At last, Blue Marble engineers have developed software that uses publicly available website rankings and proprietary algorithms to determine the daily unique visitors to a website. We’re solving a problem that’s vexed the public relations and marketing measurement world for years. We’re calling the new tool the DUV Hunter™.
Users will be able to type in a url and get back a current number of DUVs for that site. When DUV Hunter cannot find enough information to do the math correctly, the url is referred to our human researchers and DUV Hunter will email you a number later.
So many of our customers have said to us, “How on earth do you find all of these DUVs every week?” For all of them and for all of the new hires and interns who got stuck with the rotten job of looking for “reach” to report in trackers, we’ll be releasing the DUV Hunter next week. Watch for a link to the DUV Hunter on our website (http://blue-marble.com/mediameasurement.html). Try it for free until New Year’s Day. Tell us what you think.
Who’s the fairest of them all….? That’s really the question some PR professionals are asking about their social media efforts. And like the evil queen in Snow White, there’s only one acceptable answer. “Me.”
So they count their followers or fans or the reach of their own posts. They compare their own posts for their own brands side by side and declare the one with the highest awareness to be the “fairest of them all.” In essence, they are looking at themselves in the mirror and asking, “Am I pretty?”
Engagement has a similar flavor. While it’s useful to know what elements of social media activity engage the followers or fans that are already there, it’s the equivalent of asking, “Am I popular?”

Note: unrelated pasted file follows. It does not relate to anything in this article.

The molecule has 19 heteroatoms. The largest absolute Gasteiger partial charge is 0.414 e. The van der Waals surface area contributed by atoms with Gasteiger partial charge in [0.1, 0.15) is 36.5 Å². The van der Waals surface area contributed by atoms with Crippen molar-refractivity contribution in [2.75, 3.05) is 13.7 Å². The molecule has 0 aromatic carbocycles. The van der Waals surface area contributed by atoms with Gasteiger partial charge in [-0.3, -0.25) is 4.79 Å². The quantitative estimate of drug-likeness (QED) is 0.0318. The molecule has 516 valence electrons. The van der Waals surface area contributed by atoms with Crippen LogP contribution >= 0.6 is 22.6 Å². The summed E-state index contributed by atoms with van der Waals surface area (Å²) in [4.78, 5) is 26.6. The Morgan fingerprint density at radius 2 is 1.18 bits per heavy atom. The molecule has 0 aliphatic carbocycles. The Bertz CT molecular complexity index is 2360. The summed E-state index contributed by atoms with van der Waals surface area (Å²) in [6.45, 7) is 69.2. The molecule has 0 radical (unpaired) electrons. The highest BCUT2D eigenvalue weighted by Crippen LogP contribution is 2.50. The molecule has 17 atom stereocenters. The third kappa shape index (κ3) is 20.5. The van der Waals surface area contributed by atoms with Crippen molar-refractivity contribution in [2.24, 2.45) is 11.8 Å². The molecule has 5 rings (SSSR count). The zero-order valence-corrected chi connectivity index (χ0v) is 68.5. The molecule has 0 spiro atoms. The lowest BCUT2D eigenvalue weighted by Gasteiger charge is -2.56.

Let’s call them what they are: vanity metrics.
I’m not suggesting you give that up. But it’s not enough. You do have to measure what works from your own efforts. Test and learn. Strategize. Innovate. This is the data that allows you to compare your media efforts to other marketing efforts in advanced analytics. That’s good science and you do want to see what gets you both strong impressions and strong engagement.
But, that’s only one third of what you should be measuring. Continue reading
The Sumerians started it 6000 years ago – counting. The Egyptians transformed counting into measuring – they needed a standard unit of measure to build things and the cubit was born. Egyptians were the first to use symbols that represented different quantities to note how many things existed.
When we measure traditional and social media coverage, we also use standards. We start by counting the size of the audience that was exposed to our story or social media post. Communicators who are new to traditional and social media measurement can follow some standard practices to avoid common counting mistakes. Our objective is to produce credible and valuable media measurements.
Daily unique Impressions are the standard units on which we build measurements. Different media channels measure how many people consume the stories they publish in different ways. We simply want to count the number of unique people who were exposed to our content on a certain date in a certain place. The standard for accurately representing that in any channel is to count daily unique impressions for each story or post published. Often, this means that our weekly TV viewers, monthly online visitors, and weekly radio listeners must be converted to daily unique audiences. A little basic math gets us to a credible number.
A cubit is a cubit. An impression is an impression. Just like the cubit was the Egypt’s standard block with which to build pyramids, our impressions count is the standard unit to build media measurements. An impression should represent one person who had the opportunity to consume your content. Inflation with multiples, rounding up and “dummy” numbers for unknown values only discredits our measurements in our customers’ eyes. Puffing up our counting doesn’t tell a truthful story and could lead to expensive strategic mistakes when new decisions are made based on exaggerations.